Film Review: ‘Bohemian Rhapsody’ was Destined to Celebrate Queen

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CHICAGO – The lyric “And now it’s ‘Easy Come/Easy Go/Little High/Little Low” from the song/movie “Bohemian Rhapsody” might just be the best description of this rock band biopic. The high is the celebration of the band Queen and its unforgettable lead singer Freddie Mercury, and it is enough to get through the story “lows.” Oscarman rating: 3.5/5.0
Rating: 3.5/5.0

The gossip surrounding the film might be a better film story than the film itself. It was directed by Bryan Singer (“X-men” films) and although he called it a passion project, his breakdown on the set caused him to be fired towards the end, and stripped of his producer tag. That may explain the sketchy and soft “band story” that dominates the film, and some of the rock movie clichés that permeate at strange times… the concert montage could have been from the 1950s. But, Rami Malek (“Mr Robot”) is career-defining as Freddie Mercury, lead singer of Queen and ultimate tragic rock god (Mercury passed away from AIDS in 1991), plus the film has the “Killer Queen” music and celebration of a dominate force in the pop/rock of the 1970s and ‘80s. Get on this Mystery Trip.

In the early 1970s in post-hippie London, an outsider 24-year-old immigrant from Zanzibar named Farrokh Busara met a band named “Smile.” They re-emerged with Busara as a new lead singer, renamed Freddie Mercury (Rami Malek), and a new band name Queen… with guitarist Brian May (Gwilym Lee), drummer Roger Taylor (Ben Hardy) and bassist John Deacon (Joe Mazzello).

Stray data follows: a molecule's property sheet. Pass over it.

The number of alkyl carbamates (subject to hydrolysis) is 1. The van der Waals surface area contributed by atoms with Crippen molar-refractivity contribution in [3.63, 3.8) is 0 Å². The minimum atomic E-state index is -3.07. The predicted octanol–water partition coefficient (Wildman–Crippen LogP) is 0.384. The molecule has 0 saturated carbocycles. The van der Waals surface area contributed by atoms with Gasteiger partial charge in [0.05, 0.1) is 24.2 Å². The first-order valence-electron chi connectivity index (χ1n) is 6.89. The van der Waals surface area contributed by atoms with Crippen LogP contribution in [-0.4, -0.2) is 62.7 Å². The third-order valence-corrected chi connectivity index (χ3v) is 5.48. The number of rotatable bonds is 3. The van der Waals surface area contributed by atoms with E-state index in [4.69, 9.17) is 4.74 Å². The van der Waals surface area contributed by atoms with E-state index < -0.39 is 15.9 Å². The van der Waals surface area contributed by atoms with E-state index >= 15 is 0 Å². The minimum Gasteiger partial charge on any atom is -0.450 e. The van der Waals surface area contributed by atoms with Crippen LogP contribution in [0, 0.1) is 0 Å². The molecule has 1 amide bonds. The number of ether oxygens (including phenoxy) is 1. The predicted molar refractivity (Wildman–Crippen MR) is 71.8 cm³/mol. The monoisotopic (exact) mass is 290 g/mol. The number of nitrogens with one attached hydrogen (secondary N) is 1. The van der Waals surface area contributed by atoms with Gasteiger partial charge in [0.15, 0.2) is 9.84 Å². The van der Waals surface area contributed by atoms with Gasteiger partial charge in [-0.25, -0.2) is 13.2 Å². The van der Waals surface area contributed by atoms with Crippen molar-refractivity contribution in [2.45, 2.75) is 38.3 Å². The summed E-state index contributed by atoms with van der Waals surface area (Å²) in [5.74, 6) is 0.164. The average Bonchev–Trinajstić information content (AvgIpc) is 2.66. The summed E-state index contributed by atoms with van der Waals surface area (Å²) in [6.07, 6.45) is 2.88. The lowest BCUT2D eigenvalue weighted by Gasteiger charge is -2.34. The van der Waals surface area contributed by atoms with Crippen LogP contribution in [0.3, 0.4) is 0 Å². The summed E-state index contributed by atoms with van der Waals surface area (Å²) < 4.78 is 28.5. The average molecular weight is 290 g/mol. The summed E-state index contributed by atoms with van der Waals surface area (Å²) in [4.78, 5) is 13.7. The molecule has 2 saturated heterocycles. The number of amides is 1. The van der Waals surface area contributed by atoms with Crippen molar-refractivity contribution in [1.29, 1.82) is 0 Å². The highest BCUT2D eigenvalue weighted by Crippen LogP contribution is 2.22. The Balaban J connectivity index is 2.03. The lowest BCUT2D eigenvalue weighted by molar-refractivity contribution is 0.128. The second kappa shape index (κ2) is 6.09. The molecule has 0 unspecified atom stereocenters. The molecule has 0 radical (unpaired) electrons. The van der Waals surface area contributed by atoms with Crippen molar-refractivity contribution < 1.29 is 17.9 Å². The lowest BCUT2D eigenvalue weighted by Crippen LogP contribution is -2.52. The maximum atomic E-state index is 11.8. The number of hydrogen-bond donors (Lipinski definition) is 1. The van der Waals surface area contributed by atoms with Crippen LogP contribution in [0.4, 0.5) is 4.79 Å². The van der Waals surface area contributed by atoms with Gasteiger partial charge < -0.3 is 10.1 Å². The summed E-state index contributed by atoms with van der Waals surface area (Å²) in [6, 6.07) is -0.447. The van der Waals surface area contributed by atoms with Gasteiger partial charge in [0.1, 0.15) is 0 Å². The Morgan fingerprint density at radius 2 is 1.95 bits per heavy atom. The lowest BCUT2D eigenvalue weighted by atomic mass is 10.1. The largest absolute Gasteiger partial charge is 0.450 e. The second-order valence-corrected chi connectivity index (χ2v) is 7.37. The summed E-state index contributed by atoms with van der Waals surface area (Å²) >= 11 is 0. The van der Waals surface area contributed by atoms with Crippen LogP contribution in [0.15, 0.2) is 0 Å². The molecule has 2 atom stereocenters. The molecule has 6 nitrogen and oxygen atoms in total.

Armed with a knack for writing and performing catchy pop/rock music, the band cut a swath through the 1970s with their hit songs, which included their epic six minute opera, “Bohemian Rhapsody,” which EMI record exec Ray Foster (Mike Myers) called “unplayable” for the radio of the time. The ups and the downs followed, culminating in their greatest show ever, the 1985 Live Aid performance.

“Bohemian Rhapsody” opens everywhere on November 2nd. Featuring Rami Malek, Mike Myers, Gwilym Lee, Ben Hardy, Joe Mazzello and Tom Hollander. Screenplay written by Anthony McCarten. Directed by Bryan Singer. Rated “PG-13”

StarContinue reading for Patrick McDonald’s full review of “Bohemian Rhapsody”

Rami Malek is Freddie Mercury in ‘Bohemian Rhapsody’
Photo credit: 20th Century Fox

StarContinue reading for Patrick McDonald’s full review of “Bohemian Rhapsody”

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